Section 86 (2) also states that “The code of conduct shall address (a) Conflict of interest in procurement; (b) Measures to regulate matters concerning personnel responsible for procurement; (c) Declaration of interest in particular procurement; (d) Screening procedures and training requirements; and (e) Any other matter related to the ethics of procurement.
Section 86 (5) states that “The code of conduct shall promptly be made accessible to the public and shall be updated regularly as directed by the Board”.
Ghana is also enjoined by Article 8 (2) of the United Nations Convention Against Corruption to create guidelines or code of ethics or conduct to guide procurement professionals in the performance of their duties.
The said article states that “Each state party shall endeavor to apply within its own constitutional and legal systems, codes or standards of conduct for the correct, honourable and proper performance of public functions”.
This International Treaty is in tandem with the provisions of Article 284 of the 1992 Constitution which that “A public officer shall not put himself in a position where his personal interest conflicts or is likely to conflict with the performance of the functions of his office”.
To the public procurement Minister, breaches of the yet to be formulated and outdoored regulation will have disciplinary consequences or sanctions which may result in penalties such as demotion, failed promotion, blacklisting or outright dismissal, cancellation of a contract, suspension or a contract and any other appropriate remedies”.
The regulation once in operation, she emphasized, will serve the interest of the public and public officials by maintaining and strengthening the public’s trust and confidence in public institutions.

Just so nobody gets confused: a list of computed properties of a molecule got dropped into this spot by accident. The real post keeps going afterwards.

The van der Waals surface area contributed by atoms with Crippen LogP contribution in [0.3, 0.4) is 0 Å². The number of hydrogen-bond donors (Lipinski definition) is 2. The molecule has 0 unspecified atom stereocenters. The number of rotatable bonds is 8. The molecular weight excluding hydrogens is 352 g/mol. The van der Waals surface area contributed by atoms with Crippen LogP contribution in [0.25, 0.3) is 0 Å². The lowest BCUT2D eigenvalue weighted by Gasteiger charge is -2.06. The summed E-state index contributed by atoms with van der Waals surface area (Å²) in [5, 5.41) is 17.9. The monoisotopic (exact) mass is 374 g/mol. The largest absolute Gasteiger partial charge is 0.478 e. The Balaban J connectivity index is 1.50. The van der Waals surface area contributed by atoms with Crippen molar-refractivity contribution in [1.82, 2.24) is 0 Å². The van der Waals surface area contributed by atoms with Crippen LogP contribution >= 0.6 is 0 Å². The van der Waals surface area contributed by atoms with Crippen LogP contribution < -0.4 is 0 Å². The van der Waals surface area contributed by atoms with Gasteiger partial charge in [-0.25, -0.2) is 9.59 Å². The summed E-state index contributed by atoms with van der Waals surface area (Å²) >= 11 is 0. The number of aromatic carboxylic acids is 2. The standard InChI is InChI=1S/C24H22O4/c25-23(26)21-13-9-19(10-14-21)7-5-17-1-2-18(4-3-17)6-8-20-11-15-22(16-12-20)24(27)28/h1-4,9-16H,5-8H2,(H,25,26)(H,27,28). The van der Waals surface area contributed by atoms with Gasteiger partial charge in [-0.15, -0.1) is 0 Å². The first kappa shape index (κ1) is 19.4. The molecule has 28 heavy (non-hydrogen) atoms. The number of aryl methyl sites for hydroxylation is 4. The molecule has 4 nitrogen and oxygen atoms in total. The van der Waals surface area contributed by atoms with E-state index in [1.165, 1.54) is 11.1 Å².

The Chief Executive Officer of Public Procurement Authority (PPA), Mr. A. B. Adjei on his part said he expects procurement professionals to conduct their activities in an ethical manner to ensure transparency and judicious use of state resources to achieve value for money.
“Unfortunately, none compliance and corrupt practices continue to dent the image of the procurement industry. It is even more disheartening to realize that procurement professionals who are expected to save the public purse end up conniving with themselves and sometimes misconducting themselves under the guise of the fear of threats or emotions, loss of the jobs or relegation to the background. Ethics is concerned with moral principles and values. Ethical approach in public procurement therefore implies exemplary approach to all procurement processes that cannot be questioned or criticized”, he noted.
He added “A strict adherence to the code of conduct and the fundamental principles of public procurement will result in increased efficiency in the procurement functions. Procurement operations will then become more effective and enhanced resulting in deduction in bribery and corruption and thereby achieving value for money”.
The event was graced by the Regional Director for CIPS, West Africa, Mr. Sam Acheampong.